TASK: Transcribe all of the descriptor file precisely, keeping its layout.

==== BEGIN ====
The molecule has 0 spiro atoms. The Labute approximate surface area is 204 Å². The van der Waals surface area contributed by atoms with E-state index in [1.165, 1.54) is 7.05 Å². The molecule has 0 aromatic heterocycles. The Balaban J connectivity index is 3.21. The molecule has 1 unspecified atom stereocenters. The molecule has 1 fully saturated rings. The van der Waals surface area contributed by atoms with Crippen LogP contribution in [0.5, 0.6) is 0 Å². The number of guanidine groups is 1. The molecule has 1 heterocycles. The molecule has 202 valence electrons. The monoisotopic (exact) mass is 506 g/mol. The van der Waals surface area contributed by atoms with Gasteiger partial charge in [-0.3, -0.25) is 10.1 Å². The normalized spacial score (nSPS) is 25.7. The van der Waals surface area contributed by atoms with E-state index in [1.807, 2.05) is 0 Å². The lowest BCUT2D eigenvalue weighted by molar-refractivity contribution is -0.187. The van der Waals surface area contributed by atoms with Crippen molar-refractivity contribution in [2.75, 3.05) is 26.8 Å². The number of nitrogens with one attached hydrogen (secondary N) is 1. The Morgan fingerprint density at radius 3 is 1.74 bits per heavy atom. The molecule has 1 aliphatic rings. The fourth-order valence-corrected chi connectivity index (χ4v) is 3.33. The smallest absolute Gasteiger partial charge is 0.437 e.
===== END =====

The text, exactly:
The molecule has 0 spiro atoms. The Labute approximate surface area is 204 Å². The van der Waals surface area contributed by atoms with E-state index in [1.165, 1.54) is 7.05 Å². The molecule has 0 aromatic heterocycles. The Balaban J connectivity index is 3.21. The molecule has 1 unspecified atom stereocenters. The molecule has 1 fully saturated rings. The van der Waals surface area contributed by atoms with Crippen LogP contribution in [0.5, 0.6) is 0 Å². The number of guanidine groups is 1. The molecule has 1 heterocycles. The molecule has 202 valence electrons. The monoisotopic (exact) mass is 506 g/mol. The van der Waals surface area contributed by atoms with Gasteiger partial charge in [-0.3, -0.25) is 10.1 Å². The normalized spacial score (nSPS) is 25.7. The van der Waals surface area contributed by atoms with E-state index in [1.807, 2.05) is 0 Å². The lowest BCUT2D eigenvalue weighted by molar-refractivity contribution is -0.187. The van der Waals surface area contributed by atoms with Crippen molar-refractivity contribution in [2.75, 3.05) is 26.8 Å². The number of nitrogens with one attached hydrogen (secondary N) is 1. The Morgan fingerprint density at radius 3 is 1.74 bits per heavy atom. The molecule has 1 aliphatic rings. The fourth-order valence-corrected chi connectivity index (χ4v) is 3.33. The smallest absolute Gasteiger partial charge is 0.437 e.